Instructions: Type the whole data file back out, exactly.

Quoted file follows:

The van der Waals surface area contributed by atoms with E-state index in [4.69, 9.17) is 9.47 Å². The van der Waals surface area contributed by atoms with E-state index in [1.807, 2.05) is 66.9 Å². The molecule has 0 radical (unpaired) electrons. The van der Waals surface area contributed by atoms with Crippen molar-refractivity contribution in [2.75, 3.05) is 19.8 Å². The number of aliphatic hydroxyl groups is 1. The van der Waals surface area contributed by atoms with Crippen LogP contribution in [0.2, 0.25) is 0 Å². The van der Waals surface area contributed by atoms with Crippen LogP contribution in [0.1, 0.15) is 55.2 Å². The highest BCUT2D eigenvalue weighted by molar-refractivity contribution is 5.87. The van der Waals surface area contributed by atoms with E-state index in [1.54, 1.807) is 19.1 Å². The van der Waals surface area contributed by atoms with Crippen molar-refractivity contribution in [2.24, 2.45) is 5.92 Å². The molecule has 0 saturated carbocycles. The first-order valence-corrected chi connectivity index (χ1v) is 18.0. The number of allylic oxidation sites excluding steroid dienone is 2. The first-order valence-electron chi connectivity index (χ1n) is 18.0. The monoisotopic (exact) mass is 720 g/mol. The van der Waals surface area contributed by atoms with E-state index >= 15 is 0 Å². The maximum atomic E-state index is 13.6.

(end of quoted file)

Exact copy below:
The van der Waals surface area contributed by atoms with E-state index in [4.69, 9.17) is 9.47 Å². The van der Waals surface area contributed by atoms with E-state index in [1.807, 2.05) is 66.9 Å². The molecule has 0 radical (unpaired) electrons. The van der Waals surface area contributed by atoms with Crippen molar-refractivity contribution in [2.75, 3.05) is 19.8 Å². The number of aliphatic hydroxyl groups is 1. The van der Waals surface area contributed by atoms with Crippen LogP contribution in [0.2, 0.25) is 0 Å². The van der Waals surface area contributed by atoms with Crippen LogP contribution in [0.1, 0.15) is 55.2 Å². The highest BCUT2D eigenvalue weighted by molar-refractivity contribution is 5.87. The van der Waals surface area contributed by atoms with E-state index in [1.54, 1.807) is 19.1 Å². The van der Waals surface area contributed by atoms with Crippen molar-refractivity contribution in [2.24, 2.45) is 5.92 Å². The molecule has 0 saturated carbocycles. The first-order valence-corrected chi connectivity index (χ1v) is 18.0. The number of allylic oxidation sites excluding steroid dienone is 2. The first-order valence-electron chi connectivity index (χ1n) is 18.0. The monoisotopic (exact) mass is 720 g/mol. The van der Waals surface area contributed by atoms with E-state index >= 15 is 0 Å². The maximum atomic E-state index is 13.6.